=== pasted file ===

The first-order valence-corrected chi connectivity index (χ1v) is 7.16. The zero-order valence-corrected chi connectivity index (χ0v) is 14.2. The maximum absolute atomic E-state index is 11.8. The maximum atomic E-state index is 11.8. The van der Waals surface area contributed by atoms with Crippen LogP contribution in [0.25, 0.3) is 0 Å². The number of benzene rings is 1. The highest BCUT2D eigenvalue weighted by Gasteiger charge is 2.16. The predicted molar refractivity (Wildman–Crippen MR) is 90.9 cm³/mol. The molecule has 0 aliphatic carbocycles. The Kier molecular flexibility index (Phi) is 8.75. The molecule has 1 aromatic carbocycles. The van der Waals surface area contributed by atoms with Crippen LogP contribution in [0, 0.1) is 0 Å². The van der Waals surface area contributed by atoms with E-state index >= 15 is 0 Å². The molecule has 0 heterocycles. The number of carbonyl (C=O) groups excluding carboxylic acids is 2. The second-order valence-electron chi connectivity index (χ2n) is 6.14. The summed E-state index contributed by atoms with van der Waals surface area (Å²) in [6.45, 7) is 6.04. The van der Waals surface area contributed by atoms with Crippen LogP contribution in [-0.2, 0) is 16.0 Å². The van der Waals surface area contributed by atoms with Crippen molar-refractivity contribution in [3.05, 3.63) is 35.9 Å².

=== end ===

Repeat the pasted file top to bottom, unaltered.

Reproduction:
The first-order valence-corrected chi connectivity index (χ1v) is 7.16. The zero-order valence-corrected chi connectivity index (χ0v) is 14.2. The maximum absolute atomic E-state index is 11.8. The maximum atomic E-state index is 11.8. The van der Waals surface area contributed by atoms with Crippen LogP contribution in [0.25, 0.3) is 0 Å². The number of benzene rings is 1. The highest BCUT2D eigenvalue weighted by Gasteiger charge is 2.16. The predicted molar refractivity (Wildman–Crippen MR) is 90.9 cm³/mol. The molecule has 0 aliphatic carbocycles. The Kier molecular flexibility index (Phi) is 8.75. The molecule has 1 aromatic carbocycles. The van der Waals surface area contributed by atoms with Crippen LogP contribution in [0, 0.1) is 0 Å². The van der Waals surface area contributed by atoms with E-state index >= 15 is 0 Å². The molecule has 0 heterocycles. The number of carbonyl (C=O) groups excluding carboxylic acids is 2. The second-order valence-electron chi connectivity index (χ2n) is 6.14. The summed E-state index contributed by atoms with van der Waals surface area (Å²) in [6.45, 7) is 6.04. The van der Waals surface area contributed by atoms with Crippen LogP contribution in [-0.2, 0) is 16.0 Å². The van der Waals surface area contributed by atoms with Crippen molar-refractivity contribution in [3.05, 3.63) is 35.9 Å².